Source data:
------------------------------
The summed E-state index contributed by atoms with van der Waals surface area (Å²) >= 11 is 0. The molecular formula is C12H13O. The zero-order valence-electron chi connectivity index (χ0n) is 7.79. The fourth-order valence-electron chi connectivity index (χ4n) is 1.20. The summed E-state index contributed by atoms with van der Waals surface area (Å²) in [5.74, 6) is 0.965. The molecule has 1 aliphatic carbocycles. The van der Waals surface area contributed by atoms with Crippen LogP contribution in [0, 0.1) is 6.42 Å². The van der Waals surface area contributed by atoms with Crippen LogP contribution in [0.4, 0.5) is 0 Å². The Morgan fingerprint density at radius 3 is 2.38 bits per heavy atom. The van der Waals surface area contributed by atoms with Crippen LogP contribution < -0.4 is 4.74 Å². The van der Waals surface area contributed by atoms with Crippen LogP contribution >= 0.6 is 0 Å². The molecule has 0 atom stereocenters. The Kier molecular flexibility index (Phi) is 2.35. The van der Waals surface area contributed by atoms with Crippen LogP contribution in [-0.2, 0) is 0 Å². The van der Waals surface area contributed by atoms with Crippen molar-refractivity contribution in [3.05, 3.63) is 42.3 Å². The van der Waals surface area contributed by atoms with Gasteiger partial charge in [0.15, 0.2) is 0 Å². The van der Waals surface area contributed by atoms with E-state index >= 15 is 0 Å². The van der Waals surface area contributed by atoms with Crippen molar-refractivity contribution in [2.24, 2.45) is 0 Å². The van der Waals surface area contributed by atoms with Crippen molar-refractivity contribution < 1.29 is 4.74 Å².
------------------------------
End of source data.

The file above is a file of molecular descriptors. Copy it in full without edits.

The summed E-state index contributed by atoms with van der Waals surface area (Å²) >= 11 is 0. The molecular formula is C12H13O. The zero-order valence-electron chi connectivity index (χ0n) is 7.79. The fourth-order valence-electron chi connectivity index (χ4n) is 1.20. The summed E-state index contributed by atoms with van der Waals surface area (Å²) in [5.74, 6) is 0.965. The molecule has 1 aliphatic carbocycles. The van der Waals surface area contributed by atoms with Crippen LogP contribution in [0, 0.1) is 6.42 Å². The van der Waals surface area contributed by atoms with Crippen LogP contribution in [0.4, 0.5) is 0 Å². The Morgan fingerprint density at radius 3 is 2.38 bits per heavy atom. The van der Waals surface area contributed by atoms with Crippen LogP contribution < -0.4 is 4.74 Å². The van der Waals surface area contributed by atoms with Crippen LogP contribution >= 0.6 is 0 Å². The molecule has 0 atom stereocenters. The Kier molecular flexibility index (Phi) is 2.35. The van der Waals surface area contributed by atoms with Crippen LogP contribution in [-0.2, 0) is 0 Å². The van der Waals surface area contributed by atoms with Crippen molar-refractivity contribution in [3.05, 3.63) is 42.3 Å². The van der Waals surface area contributed by atoms with Gasteiger partial charge in [0.15, 0.2) is 0 Å². The van der Waals surface area contributed by atoms with E-state index >= 15 is 0 Å². The van der Waals surface area contributed by atoms with Crippen molar-refractivity contribution in [2.24, 2.45) is 0 Å². The van der Waals surface area contributed by atoms with Crippen molar-refractivity contribution < 1.29 is 4.74 Å².